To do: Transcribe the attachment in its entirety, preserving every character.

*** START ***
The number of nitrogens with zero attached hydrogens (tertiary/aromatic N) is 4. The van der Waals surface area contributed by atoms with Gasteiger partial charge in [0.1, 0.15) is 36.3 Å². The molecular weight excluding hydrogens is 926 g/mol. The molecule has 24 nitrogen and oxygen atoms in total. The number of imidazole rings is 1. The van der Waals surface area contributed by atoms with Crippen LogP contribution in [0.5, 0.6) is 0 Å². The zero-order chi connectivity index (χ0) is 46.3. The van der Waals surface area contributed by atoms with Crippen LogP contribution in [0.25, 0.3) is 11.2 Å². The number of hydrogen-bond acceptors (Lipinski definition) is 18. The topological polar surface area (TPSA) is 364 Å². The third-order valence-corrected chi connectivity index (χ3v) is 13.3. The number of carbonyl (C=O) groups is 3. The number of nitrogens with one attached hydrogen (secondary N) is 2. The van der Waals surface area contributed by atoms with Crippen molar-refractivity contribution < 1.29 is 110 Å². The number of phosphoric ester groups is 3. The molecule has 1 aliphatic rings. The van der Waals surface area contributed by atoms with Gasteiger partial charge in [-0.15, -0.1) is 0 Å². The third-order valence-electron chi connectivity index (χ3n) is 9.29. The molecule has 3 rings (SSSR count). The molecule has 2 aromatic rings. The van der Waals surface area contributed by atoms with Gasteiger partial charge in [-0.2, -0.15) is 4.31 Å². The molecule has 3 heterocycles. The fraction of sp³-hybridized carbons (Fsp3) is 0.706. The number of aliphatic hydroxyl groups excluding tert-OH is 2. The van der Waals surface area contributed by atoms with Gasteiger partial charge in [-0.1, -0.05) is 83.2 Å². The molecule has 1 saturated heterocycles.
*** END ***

The number of nitrogens with zero attached hydrogens (tertiary/aromatic N) is 4. The van der Waals surface area contributed by atoms with Gasteiger partial charge in [0.1, 0.15) is 36.3 Å². The molecular weight excluding hydrogens is 926 g/mol. The molecule has 24 nitrogen and oxygen atoms in total. The number of imidazole rings is 1. The van der Waals surface area contributed by atoms with Crippen LogP contribution in [0.5, 0.6) is 0 Å². The zero-order chi connectivity index (χ0) is 46.3. The van der Waals surface area contributed by atoms with Crippen LogP contribution in [0.25, 0.3) is 11.2 Å². The number of hydrogen-bond acceptors (Lipinski definition) is 18. The topological polar surface area (TPSA) is 364 Å². The third-order valence-corrected chi connectivity index (χ3v) is 13.3. The number of carbonyl (C=O) groups is 3. The number of nitrogens with one attached hydrogen (secondary N) is 2. The van der Waals surface area contributed by atoms with Crippen molar-refractivity contribution < 1.29 is 110 Å². The number of phosphoric ester groups is 3. The molecule has 1 aliphatic rings. The van der Waals surface area contributed by atoms with Gasteiger partial charge in [-0.15, -0.1) is 0 Å². The third-order valence-electron chi connectivity index (χ3n) is 9.29. The molecule has 3 rings (SSSR count). The molecule has 2 aromatic rings. The van der Waals surface area contributed by atoms with Gasteiger partial charge in [-0.2, -0.15) is 4.31 Å². The molecule has 3 heterocycles. The fraction of sp³-hybridized carbons (Fsp3) is 0.706. The number of aliphatic hydroxyl groups excluding tert-OH is 2. The van der Waals surface area contributed by atoms with Gasteiger partial charge in [-0.1, -0.05) is 83.2 Å². The molecule has 1 saturated heterocycles.